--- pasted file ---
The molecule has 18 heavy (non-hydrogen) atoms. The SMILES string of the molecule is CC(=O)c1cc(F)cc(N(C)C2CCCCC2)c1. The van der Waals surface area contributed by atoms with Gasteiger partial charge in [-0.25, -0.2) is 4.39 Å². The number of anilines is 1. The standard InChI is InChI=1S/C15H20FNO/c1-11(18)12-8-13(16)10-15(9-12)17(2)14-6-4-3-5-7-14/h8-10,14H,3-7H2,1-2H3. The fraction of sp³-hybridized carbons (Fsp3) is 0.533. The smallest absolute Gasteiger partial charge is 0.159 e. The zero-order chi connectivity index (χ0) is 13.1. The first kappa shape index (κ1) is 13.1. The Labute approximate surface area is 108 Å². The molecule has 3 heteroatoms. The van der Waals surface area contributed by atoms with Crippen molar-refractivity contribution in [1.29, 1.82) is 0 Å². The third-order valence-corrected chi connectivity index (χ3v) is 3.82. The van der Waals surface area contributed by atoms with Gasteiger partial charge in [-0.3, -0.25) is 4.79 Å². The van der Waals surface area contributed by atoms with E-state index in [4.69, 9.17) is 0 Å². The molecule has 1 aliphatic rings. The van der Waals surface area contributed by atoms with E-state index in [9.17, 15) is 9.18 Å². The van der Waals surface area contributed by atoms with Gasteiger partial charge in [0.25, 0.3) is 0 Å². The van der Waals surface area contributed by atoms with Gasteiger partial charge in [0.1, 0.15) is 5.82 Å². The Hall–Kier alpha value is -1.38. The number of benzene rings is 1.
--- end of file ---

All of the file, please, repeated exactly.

The molecule has 18 heavy (non-hydrogen) atoms. The SMILES string of the molecule is CC(=O)c1cc(F)cc(N(C)C2CCCCC2)c1. The van der Waals surface area contributed by atoms with Gasteiger partial charge in [-0.25, -0.2) is 4.39 Å². The number of anilines is 1. The standard InChI is InChI=1S/C15H20FNO/c1-11(18)12-8-13(16)10-15(9-12)17(2)14-6-4-3-5-7-14/h8-10,14H,3-7H2,1-2H3. The fraction of sp³-hybridized carbons (Fsp3) is 0.533. The smallest absolute Gasteiger partial charge is 0.159 e. The zero-order chi connectivity index (χ0) is 13.1. The first kappa shape index (κ1) is 13.1. The Labute approximate surface area is 108 Å². The molecule has 3 heteroatoms. The van der Waals surface area contributed by atoms with Crippen molar-refractivity contribution in [1.29, 1.82) is 0 Å². The third-order valence-corrected chi connectivity index (χ3v) is 3.82. The van der Waals surface area contributed by atoms with Gasteiger partial charge in [-0.3, -0.25) is 4.79 Å². The van der Waals surface area contributed by atoms with E-state index in [4.69, 9.17) is 0 Å². The molecule has 1 aliphatic rings. The van der Waals surface area contributed by atoms with E-state index in [9.17, 15) is 9.18 Å². The van der Waals surface area contributed by atoms with Gasteiger partial charge in [0.25, 0.3) is 0 Å². The van der Waals surface area contributed by atoms with Gasteiger partial charge in [0.1, 0.15) is 5.82 Å². The Hall–Kier alpha value is -1.38. The number of benzene rings is 1.